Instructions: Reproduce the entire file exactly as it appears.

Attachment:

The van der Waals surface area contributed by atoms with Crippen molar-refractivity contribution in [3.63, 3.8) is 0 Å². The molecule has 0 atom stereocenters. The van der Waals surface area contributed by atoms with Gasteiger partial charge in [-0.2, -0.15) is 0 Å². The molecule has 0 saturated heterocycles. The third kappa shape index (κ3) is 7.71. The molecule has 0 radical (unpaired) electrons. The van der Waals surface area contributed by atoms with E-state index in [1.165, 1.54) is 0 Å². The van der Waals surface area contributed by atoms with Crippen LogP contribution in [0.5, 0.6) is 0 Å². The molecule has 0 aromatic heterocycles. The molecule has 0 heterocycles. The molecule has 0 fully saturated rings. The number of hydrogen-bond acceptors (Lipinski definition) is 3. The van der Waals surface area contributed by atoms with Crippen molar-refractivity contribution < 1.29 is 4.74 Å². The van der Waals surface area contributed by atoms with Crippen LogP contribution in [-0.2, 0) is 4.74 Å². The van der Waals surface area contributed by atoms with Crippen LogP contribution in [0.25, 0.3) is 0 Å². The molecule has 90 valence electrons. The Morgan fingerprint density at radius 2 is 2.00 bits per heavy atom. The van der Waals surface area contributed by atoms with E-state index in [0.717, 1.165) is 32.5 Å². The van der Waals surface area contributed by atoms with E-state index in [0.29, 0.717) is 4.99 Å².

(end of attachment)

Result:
The van der Waals surface area contributed by atoms with Crippen molar-refractivity contribution in [3.63, 3.8) is 0 Å². The molecule has 0 atom stereocenters. The van der Waals surface area contributed by atoms with Gasteiger partial charge in [-0.2, -0.15) is 0 Å². The molecule has 0 saturated heterocycles. The third kappa shape index (κ3) is 7.71. The molecule has 0 radical (unpaired) electrons. The van der Waals surface area contributed by atoms with E-state index in [1.165, 1.54) is 0 Å². The van der Waals surface area contributed by atoms with Crippen LogP contribution in [0.5, 0.6) is 0 Å². The molecule has 0 aromatic heterocycles. The molecule has 0 heterocycles. The molecule has 0 fully saturated rings. The number of hydrogen-bond acceptors (Lipinski definition) is 3. The van der Waals surface area contributed by atoms with Crippen molar-refractivity contribution < 1.29 is 4.74 Å². The van der Waals surface area contributed by atoms with Crippen LogP contribution in [-0.2, 0) is 4.74 Å². The van der Waals surface area contributed by atoms with Crippen LogP contribution in [0.25, 0.3) is 0 Å². The molecule has 90 valence electrons. The Morgan fingerprint density at radius 2 is 2.00 bits per heavy atom. The van der Waals surface area contributed by atoms with E-state index in [0.717, 1.165) is 32.5 Å². The van der Waals surface area contributed by atoms with E-state index in [0.29, 0.717) is 4.99 Å².